Can patents be said to have family histories? If so, this post is going to introduce a barely known ancestor to one of the most written about search related patents on the Web, as well as a brand new grandchild to the patent.
The patent is Google’s Information retrieval based on historical data, which was filed in 2003, and granted in 2008. When it was published as a pending patent application in 2005, it created a pretty big stir amongst the forums and blogs of the search community.
The patent has two focuses which both take advantage of recording changes to a site over time. One is to help identify web spam, and the other is to help avoid stale documents being returned in response to a query. It raised questions between SEOs such as how important are the ages of domains and of links, as well as:
- Does Google favor fresher sites over older sites, or older sites over fresher sites?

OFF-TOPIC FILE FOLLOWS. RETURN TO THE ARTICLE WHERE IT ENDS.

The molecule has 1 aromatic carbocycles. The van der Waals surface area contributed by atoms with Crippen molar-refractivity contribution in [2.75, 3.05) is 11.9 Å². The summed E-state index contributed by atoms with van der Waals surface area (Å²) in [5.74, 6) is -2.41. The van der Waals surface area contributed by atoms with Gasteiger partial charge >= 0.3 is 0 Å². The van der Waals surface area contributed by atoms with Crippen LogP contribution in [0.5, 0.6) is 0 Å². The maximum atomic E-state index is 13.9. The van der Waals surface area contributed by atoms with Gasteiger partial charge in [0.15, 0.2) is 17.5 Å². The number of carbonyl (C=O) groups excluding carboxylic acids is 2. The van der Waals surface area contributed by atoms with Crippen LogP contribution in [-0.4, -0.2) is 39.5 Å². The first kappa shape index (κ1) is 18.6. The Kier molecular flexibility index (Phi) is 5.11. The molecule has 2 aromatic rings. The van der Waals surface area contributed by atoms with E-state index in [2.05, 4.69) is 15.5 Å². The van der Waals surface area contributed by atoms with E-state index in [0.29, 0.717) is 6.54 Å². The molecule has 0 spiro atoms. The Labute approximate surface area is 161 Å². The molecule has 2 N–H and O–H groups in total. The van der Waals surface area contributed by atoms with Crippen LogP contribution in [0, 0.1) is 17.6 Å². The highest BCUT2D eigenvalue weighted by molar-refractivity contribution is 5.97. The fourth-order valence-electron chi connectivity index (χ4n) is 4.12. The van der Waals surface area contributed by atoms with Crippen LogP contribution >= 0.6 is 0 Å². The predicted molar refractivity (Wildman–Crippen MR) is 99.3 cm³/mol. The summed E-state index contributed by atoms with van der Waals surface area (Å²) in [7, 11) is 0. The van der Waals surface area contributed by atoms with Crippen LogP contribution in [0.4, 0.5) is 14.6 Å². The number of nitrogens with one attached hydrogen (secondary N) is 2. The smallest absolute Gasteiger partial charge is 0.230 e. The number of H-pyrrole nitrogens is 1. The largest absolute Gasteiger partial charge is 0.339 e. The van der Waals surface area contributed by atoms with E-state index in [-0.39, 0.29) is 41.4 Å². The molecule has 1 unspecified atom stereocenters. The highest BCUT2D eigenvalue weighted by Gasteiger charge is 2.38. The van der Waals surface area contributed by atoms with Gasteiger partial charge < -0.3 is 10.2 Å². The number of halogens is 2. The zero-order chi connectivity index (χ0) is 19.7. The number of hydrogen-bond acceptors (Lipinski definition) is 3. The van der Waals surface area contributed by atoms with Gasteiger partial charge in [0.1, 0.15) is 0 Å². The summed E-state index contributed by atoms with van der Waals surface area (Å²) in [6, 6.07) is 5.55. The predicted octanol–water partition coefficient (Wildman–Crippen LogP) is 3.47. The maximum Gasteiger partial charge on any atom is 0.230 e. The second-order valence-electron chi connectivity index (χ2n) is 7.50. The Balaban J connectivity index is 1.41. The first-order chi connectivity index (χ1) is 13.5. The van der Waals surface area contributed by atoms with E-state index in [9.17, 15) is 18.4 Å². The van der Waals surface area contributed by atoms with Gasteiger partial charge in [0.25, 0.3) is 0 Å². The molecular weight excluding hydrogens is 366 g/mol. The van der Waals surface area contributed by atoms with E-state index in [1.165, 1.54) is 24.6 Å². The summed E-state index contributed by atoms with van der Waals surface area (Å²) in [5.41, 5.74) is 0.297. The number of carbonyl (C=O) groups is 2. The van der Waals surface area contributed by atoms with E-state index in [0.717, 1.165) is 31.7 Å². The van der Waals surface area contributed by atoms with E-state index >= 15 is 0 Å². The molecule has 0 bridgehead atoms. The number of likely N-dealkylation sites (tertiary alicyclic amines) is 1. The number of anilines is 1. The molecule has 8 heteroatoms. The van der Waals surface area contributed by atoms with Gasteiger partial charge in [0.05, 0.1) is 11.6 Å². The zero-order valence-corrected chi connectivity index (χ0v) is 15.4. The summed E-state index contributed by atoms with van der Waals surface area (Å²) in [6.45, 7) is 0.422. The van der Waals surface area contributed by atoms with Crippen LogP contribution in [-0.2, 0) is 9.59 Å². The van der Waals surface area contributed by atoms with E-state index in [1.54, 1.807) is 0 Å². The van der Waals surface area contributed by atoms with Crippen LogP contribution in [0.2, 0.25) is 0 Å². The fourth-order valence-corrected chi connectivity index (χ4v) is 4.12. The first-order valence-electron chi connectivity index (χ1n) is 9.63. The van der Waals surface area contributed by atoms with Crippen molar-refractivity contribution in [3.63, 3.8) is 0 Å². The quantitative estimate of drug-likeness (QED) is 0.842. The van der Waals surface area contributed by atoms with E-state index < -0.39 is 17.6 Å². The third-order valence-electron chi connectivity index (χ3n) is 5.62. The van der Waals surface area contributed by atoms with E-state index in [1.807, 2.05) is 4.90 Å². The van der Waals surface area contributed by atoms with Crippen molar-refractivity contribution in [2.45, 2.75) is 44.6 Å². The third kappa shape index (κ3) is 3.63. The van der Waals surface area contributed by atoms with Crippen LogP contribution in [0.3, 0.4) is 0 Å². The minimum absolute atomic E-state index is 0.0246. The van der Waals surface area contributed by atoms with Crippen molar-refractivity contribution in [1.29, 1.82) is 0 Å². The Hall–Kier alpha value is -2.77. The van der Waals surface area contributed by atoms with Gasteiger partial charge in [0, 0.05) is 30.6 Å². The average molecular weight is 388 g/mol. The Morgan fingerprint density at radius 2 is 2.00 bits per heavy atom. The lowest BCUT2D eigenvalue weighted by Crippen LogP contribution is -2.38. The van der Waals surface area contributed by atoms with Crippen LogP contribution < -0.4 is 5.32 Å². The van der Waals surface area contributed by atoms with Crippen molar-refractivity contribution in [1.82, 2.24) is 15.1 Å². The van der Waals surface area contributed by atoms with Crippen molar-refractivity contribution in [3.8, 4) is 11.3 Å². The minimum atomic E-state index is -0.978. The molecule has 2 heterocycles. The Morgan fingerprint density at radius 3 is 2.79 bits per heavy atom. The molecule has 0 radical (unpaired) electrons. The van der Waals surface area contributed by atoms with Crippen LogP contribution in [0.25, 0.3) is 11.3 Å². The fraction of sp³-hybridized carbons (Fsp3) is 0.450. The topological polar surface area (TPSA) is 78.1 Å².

- Even more, how does Google weigh the age of a website?
- Are the search engines looking at whois data to see who owns websites, and if there has been a change of ownership?
- If the content of a site changes, and the anchor text pointing to it remains the same even though it’s no longer relevant, will it still rank for the terms in the anchor text?
- If you buy a website and make changes to it, will the PageRank for that site start to evaporate or expire?